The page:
After a few hours of sleep, we woke up about an hour from landing. Erin and I peered out the window to overcast skies above a lush green countryside. We landed, deplaned and headed to Immigration. The US has a really nice thing going with a few countries where we charge their citizens a fee to enter the US. In return, those countries do the same thing to Americans. Argentina is one of those places. We had to pay $131 per person to enter the country and, in exchange, we each got a nice sticker in our passports which permits us to re-enter the country for the next 10yrs without paying the “reciprocal entry fee” again. Such a deal. $524 lighter, we checked through immigration… learning both the Spanish word for cricket (“grillo”) and that, in the opinion of the immigration agent, Julie looks like she could be an Argentine… and claimed our bags. Proceeding through customs we entered the hysteria of an international airport’s main terminal. After looking around for a few minutes, we found the driver from the car service that our friends and hosts, the Parkers, had arranged for us.
We loaded up and headed into the city. As we drove, the skies became steadily darker. After about a 45min ride, we arrived at the Parker home in San Isidro. Finally! We were extremely relieved to be there. Grace and Erin immediately scampered off with the Parker kids, 3rd grader Lauryn (a one-time soccer teammate of Grace’s) and 6th grader Lyndsey, to explore the house. Meanwhile, Julie and I had a cup of the local coffee and chatted with Doug who gave us a quick tour of the house (we found the girls hanging out in the attic playing games), helped us lug our bags to our rooms and informed us we were having a BBQ that day with some folks from Doug’s company. We all enjoyed long showers, then back downstairs. Kelly had arrived home from some errands and we all caught up, then it was time for Doug and I to make a beer run and try to find the Europcar office where I had arranged a rental car. Renting a car in Argentina is not like renting a car in the US; more on that over on OpenKimono.
Our first stop was the Coto minimercado located near the center of San Isidro. Doug grabbed some of the local Malbec wine while I hunted down beer. I couldn’t find anything in a box or six-pack carton, so I ended up with a dozen loose bottles of Corona. It seems the most common packaging for beer in Argentina is big, 750ml bottles which are shared around like a bottle of wine. Makes sense, but different. It’s funny how mundane things can become interesting.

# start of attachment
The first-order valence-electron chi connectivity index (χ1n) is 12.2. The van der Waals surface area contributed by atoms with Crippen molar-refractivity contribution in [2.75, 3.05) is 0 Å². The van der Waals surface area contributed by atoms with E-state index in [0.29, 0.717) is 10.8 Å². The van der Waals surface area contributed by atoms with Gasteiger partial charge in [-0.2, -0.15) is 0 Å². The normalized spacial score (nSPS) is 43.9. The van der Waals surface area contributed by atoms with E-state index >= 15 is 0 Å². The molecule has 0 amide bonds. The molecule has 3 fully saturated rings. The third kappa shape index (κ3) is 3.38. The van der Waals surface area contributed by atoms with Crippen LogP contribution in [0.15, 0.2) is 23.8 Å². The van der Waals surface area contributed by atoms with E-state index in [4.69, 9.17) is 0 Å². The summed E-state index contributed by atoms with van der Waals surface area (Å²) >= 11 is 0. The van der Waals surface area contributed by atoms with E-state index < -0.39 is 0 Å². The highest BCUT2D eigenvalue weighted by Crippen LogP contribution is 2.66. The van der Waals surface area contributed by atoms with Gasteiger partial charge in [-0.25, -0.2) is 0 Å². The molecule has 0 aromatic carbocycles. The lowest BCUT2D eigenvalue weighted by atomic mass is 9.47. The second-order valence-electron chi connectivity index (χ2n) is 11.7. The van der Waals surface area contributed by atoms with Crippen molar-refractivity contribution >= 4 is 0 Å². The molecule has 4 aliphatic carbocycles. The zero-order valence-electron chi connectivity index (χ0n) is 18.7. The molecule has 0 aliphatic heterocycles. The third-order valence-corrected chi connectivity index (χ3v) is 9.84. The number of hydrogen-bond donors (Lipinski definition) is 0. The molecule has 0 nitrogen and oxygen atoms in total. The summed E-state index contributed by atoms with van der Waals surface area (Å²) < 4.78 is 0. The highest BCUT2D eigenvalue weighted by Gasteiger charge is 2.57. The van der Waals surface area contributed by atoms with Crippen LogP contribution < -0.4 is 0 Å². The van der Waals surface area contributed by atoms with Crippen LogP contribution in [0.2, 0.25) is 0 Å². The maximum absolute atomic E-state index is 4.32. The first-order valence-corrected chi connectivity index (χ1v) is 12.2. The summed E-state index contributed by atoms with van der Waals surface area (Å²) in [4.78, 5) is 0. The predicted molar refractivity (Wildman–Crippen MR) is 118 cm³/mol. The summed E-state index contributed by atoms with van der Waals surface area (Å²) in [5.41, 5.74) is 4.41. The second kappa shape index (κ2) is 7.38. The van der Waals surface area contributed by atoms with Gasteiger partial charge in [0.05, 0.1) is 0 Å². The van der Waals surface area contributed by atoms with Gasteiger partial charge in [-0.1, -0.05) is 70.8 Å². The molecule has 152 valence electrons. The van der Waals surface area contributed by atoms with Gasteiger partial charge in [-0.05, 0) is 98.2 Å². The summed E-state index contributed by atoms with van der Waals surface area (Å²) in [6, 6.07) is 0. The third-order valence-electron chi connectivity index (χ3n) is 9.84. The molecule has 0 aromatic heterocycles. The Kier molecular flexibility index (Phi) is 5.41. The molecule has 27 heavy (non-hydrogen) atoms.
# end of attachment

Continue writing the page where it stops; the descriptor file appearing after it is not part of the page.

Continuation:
We then set out for the car rental place which was supposedly near Aeroparque Jorge Newbery. Like some European cities, BA has an international airport (Ezeiza) and a domestic / regional airport (Newbery). These two airports are about 40km apart. Flights from the US, Europe and so forth go to the Ezeiza; flights around Argentina and surrounding countries go to Newbery. Not sure how you’d get to someplace like Ushuaia or Mendoza from the US… possibly a long shuttle ride between the airports.
By the time we arrived at Newbery, the gray skies had turned into a full-on downpour. One of those storms where you are soaked to the skin about 15sec after stepping out of the car. I hopped out of the car and wandered the airport, not finding a kiosk for my car agency. I tried to speak to a person at one of the other rental agency counters, but it was futile as my Spanish is terrible and his English not much better. Doug and I returned to the car. I had brought TomTom with me, with a newly installed copy of the maps for Argentina and Uruguay, so we thought we’d give that a shot. I punched in the address I had written down off my rental confirmation e-mail and we set off in the direction TomTom indicated. 10min later we were in the CBD. After a little looking around, we found the Europcar office. Naturally, the lights were off and the door locked despite it being about 2:00pm in the afternoon (clearly within the office hours on my confirmation). We decided to head home so I could try to make some phone calls and figure out what the next step might be.
As we drove along Avenida del Libertador, Doug pointed out some of the sights. Liberator is the main drag running north from the CBD and stretches for about 25km north; sort of BA’s version of Wilshire Boulevard. Along the street are dozens of high rise apartment buildings where many of the more affluent Porteños reside. There are also all sorts of businesses, including high-end car dealerships, restaurants and boutique shopping.
While we were gone, Julie and Kelly took the girls to an outdoor Sunday market in the main San Isidro square near the Coto where Doug and I had stopped. Unfortunately, the rain forced the market to close early, but they still had fun walking around in the pouring rain.
After we arrived at home, I called the US number for Europcar as I knew I’d get an English speaker. Somehow, I was routed to a call center in the UK. They told me to try back in a few minutes so I could speak with someone in the US. I tried again and got the UK again. This time the person agreed to try to help. I explained the situation and she told me there weren’t any special instructions in the system for picking up a car. Now what?